London. May 16-18, 2016. We are half way through the ECF Consortium project period and in the process of wrapping up the 2016 meeting, which was held at Ponsbourne Park close to the Royal Veterinary College (RVC) Hawkshead campus. A huge “Thank you” to Dirk Werling, our host from RVC, and ILRI’s David Kiereini for logistics.
The M25 was not “the longest car-park in the world”, but be warned huge differences in price between an online pre-booked taxi and the taxi rank from Heathrow to Ponsbourne, a 41 mile trip.
The Consortium group is old enough so that almost everyone knew each other; we only had to introduce Thomas Hanke, a new member of the External Advisory Committee (EAC), Sam Oyola, a new member of ILRI, and Gaetano Donofrio, a virologist collaborating with Don Knowles, to the Consortium. Bill Davis from WSU, was also present as a new attendee, but as he has been working in bovine immunology for more than 40 years, most knew him by name if not by face. At the other end of the age spectrum, a PhD student (Kyle Tretina) from Joana’s lab also attended the meeting. We missed Nick Juleff, as he had an unexpected appointment with more senior management at BMGF, but Lindsay Parish from USAID very ably represented the funding agencies.
We continued to experiment with the format of the Consortium meeting with facilitation by Peter Ballantyne. This time, we concentrated on overviews of four of the five Consortium Objectives and conveners of the Focus Groups made over-view presentations on progress since the last annual meeting in 2015. In addition, there were presentations on “hotter” topics: the BHV-4 antigen delivery platform by Gaetano; proteomics of MHC-associated peptides by Nicola; cancer hallmarks and proteins of T. parva that contribute to this phenotype by Kyle and new partnerships/advances on construction of p67C nanoparticles by Vish.
This meeting format worked well, but Consortium and EAC members suggested that more in-depth presentations were also needed to allow more discussion of data acquired in the last year. This was partially addressed by ad hoc meetings during break times but there needed to be more formal time set for this. We (Peter and I) will take these comments into consideration in setting the Agenda for next year. As usual, the EAC did a great job in probing and providing parallel insights. Basically, the science was great and that as we are more than mid-way in the project we need to keep on “the straight and narrow” in order to deliver on the objectives.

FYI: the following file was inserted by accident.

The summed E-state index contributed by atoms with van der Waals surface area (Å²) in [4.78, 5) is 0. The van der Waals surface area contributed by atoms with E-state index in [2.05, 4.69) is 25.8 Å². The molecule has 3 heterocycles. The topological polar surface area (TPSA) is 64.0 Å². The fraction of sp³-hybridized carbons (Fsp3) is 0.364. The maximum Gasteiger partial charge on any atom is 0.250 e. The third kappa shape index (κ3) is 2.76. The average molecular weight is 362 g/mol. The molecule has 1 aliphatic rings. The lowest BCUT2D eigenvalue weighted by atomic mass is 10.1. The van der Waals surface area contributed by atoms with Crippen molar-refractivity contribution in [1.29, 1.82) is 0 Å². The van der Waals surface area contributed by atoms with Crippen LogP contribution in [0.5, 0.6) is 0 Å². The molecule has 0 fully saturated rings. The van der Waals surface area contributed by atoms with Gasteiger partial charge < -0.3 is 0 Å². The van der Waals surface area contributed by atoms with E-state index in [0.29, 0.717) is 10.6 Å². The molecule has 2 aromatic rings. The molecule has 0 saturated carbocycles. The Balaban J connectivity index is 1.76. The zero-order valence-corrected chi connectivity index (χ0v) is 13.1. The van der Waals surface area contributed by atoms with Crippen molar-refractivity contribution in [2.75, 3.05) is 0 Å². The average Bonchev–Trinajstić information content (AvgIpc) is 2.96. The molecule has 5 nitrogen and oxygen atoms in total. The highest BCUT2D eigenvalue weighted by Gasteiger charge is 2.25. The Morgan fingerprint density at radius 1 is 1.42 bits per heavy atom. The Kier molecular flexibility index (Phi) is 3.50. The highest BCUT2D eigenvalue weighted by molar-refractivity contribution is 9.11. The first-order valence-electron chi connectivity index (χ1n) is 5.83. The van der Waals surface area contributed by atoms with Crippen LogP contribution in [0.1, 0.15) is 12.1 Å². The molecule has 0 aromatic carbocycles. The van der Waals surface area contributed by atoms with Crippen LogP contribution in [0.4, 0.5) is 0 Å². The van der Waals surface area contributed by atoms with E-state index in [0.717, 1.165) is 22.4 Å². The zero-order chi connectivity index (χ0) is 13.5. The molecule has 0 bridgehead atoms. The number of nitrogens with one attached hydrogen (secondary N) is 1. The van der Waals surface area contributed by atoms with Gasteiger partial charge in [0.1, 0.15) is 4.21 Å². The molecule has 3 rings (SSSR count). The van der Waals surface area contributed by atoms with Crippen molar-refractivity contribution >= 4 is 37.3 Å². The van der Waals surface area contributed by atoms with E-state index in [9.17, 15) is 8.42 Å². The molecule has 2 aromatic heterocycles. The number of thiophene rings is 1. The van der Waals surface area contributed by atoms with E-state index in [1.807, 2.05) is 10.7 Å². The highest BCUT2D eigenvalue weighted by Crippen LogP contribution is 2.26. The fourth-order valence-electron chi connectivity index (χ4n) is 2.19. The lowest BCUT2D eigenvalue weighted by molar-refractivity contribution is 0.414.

We had two days of glorious weather and then true to form it drizzled and rained with gusty winds. The more conscientious ones visited the gym, but the treadmills needed a serious application of lubricating oil. Others played a few holes of “pitch and putt”, walked around the very nice estate or, in the evening, visited the local pub, about 0.5 km away.
We looked at the Results Framework, budget burn rates and assessed our future as a Consortium. What did we agree on? We need to fast-track immunogenicity studies with three antigen delivery systems: BHV-4, mini-gene immunization and yeast to have in vitro CTL data before Q4 2016. We needed to identify which p67C nanoparticles to take forward into challenge experiments. We reduced the number of Focal Groups to four as the previous eight were no longer needed. By mid-June, we will generate a gantt chart for activities over the next 12 months, linked with budget expenditure. We listed publications in preparation and the need to get these out ASAP and as public access. We agreed to e-meet more frequently over the next 6 months, as this is a critical juncture in the project life cycle and a phase during which we need to define our future.
It is 6.09 pm on the 18th and KQ101 is getting ready to depart Heathrow for Nairobi. The “Dream liner” doors have closed, although it sounds like luggage is still being loaded. I am left with a very distinct impression that the dreams of the Consortium are on the right track.
Look out for the upcoming series of short blog posts from project participants, reporting their different approaches and insights. Good drafts of seventeen were ready by the end of day 3!